History of The Lakewood Club
A full historic perspective entitled "A History of Lakewood Golf Club at the Grand Hotel, Point Clear, AL" written in 2001 by Doug Roberts is available at the Lakewood Clubhouse. Here are a few highlights to convey a quick snapshot of your Club's significance through history. It has truly been a special place to the lives of so many.
Many thanks to Mr. Roberts. Please see "About the Author" at the conclusion of this section.
Lakewood Golf Club ï¿½ The Granddaddy of Southern Courses
The year is 1948 and as you drive south from Fairhope, Alabama on scenic Highway 98 along the beaches of Mobile Bay's Eastern Shore, centuries of old oaks draped in Spanish moss guard the point of land known as Point Clear (Punta Clara). A large soaring water tower that presides over a rambling resort hotel simply called "The Grand"; suitably named, amassed with all the tradition and charm of the Old South.
Venture across the highway, meander along a curvy pine laden roadway feel the southern breeze stirring the Spanish moss and you'll begin to hear the whispers of golf's greatest legendsï¿½Sammy Snead, Bobby Locke, George Bayer, Tommy Bolt, George Fazio, Billy Casper and Patty Berg. Celebrity golfers, such as Paul "Bear" Bryant and Bob Hope, and President Gerald Ford have also played these courses. Historically rich and overflowing with hospitality, there is no doubt Lakewood is the granddaddy of Southern courses. Today Baldwin County boasts over a dozen golf courses, but Lakewood was the area's first professional quality course.
As the hotel was undergoing major renovations after World War II, Edward A. Roberts, CEO of Waterman Steamship Company and owner of the Grand Hotel, was busy planning the gala opening of a beautiful eighteen hole golf courseï¿½his dream and passion. Henry C. Slaton, an executive with Waterman Steamship Company, and J. Finley McRae, CEO of Merchants National Bank, were instrumental in the realization of this dream.
They commissioned renowned golf course architect, Perry Maxwell of Oklahoma City, Oklahoma, to begin laying out the course in 1944. Maxwell, probably best known for designing the Southern Hills Country Club in Tulsa, site of the 2001 U.S. Open, positioned a trail extending through magnificent old oaks, magnolias, pines, and clusters of dogwoods. The two original nine-hole courses, Azalea and Dogwood, were completed in May of 1947 and the dazzling opening took place the following month. Language falls short in describing the panoramic view of green corridors of grass flowing like a huge green carpet all the way down to the water's edge of Point Clear Creek that runs through the property. A large island off of Azalea #1 was covered with vibrant azaleas that reflected their splendor on the water around them. The sight of this menagerie of hues dancing in the water was bewitching. Maxwell was a master at blending beauty with danger on almost every hole. Using his trademark design, Maxwell integrated an array of massive bunkers to safeguard the greens and challenge even the finest golfers.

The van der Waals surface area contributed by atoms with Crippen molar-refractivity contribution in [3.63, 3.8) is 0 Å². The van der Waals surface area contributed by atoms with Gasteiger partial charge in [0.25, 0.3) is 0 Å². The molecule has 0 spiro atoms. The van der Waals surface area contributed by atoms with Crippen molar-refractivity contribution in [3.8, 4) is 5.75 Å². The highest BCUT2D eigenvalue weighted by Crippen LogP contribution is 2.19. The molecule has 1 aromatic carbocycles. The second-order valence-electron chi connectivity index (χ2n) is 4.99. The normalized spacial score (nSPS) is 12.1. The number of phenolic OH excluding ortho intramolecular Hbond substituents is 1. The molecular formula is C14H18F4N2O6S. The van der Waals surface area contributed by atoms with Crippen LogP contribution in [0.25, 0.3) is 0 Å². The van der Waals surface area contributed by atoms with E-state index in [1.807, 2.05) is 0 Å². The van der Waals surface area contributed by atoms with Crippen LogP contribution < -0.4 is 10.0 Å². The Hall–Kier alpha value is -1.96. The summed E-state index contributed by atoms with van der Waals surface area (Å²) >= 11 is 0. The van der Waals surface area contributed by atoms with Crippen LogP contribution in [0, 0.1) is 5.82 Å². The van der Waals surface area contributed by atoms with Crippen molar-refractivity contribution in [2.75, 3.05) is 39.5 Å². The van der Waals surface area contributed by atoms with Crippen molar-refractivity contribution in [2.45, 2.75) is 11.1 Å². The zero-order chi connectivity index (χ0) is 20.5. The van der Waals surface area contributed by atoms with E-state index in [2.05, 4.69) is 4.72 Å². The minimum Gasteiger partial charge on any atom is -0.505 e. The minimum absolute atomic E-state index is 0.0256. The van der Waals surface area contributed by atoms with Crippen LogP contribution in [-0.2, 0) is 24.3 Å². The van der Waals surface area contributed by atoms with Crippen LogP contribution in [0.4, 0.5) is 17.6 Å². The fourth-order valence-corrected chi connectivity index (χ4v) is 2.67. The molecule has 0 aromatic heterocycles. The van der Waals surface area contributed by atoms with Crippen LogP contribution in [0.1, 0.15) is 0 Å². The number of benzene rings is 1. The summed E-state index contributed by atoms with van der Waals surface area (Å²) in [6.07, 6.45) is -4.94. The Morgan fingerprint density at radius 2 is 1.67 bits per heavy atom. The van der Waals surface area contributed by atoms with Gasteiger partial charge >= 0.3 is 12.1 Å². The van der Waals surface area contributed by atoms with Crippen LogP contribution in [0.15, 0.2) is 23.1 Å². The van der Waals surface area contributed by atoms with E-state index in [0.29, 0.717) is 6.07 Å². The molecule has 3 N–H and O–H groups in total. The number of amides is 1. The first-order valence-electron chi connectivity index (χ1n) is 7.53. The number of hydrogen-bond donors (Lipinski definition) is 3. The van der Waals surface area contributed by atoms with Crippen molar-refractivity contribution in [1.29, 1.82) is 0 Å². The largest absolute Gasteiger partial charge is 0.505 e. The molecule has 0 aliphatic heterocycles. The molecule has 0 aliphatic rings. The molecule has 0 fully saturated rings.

When the golf course was initially opened, the clubhouse and pro-shop were not completed. Those facilities, each an architectural feat, were finished in December of 1948 and were designed and built by J. Platt Roberts, brother of E.A. Roberts. Mr. Platt Roberts designed and constructed the Grand Hotel, as well.
Andy Mortimer, from Carnoustie, Scotland, was the first golf professional employed at Lakewood. Andy was an excellent golf instructor and taught numerous members and hotel guests not only the basics, but the finer points of the game. Andy even taught a Hollywood actress, Jeanette McDonald, during a two-week stint as she vacationed at the Grand Hotel. Patty Berg, the first winner of the Women's U.S. Championship in 1946, came by frequently for instruction. Members who played at Lakewood during their childhood remember Andy as their first introduction to the game. Peggy Nicholson Murray and Carolyn Smith are two such pupils of Andy's and both are exceptional golfers today. There is an exhaustive list of players who benefited not only from Andy's golf instruction, but from his lessons in life as well. Andy is well remembered by those whose lives he touched. After retirement Andy and his wife Ann, returned to his homeland, Scotland.
Lakewood began with two nines, aptly named Azalea and Dogwood because of the profusion of each on the property. These original eighteen holes, now referred to as the Old Course, opened June 7, 1947. Mr. Roberts, Mr. Slaton and Mr. McRae were the first to tee off on number one of Azalea. This marked the beginning of a great and wonderful playground for the rich and famous guests of the Grand Hotel and the elite members of the Club.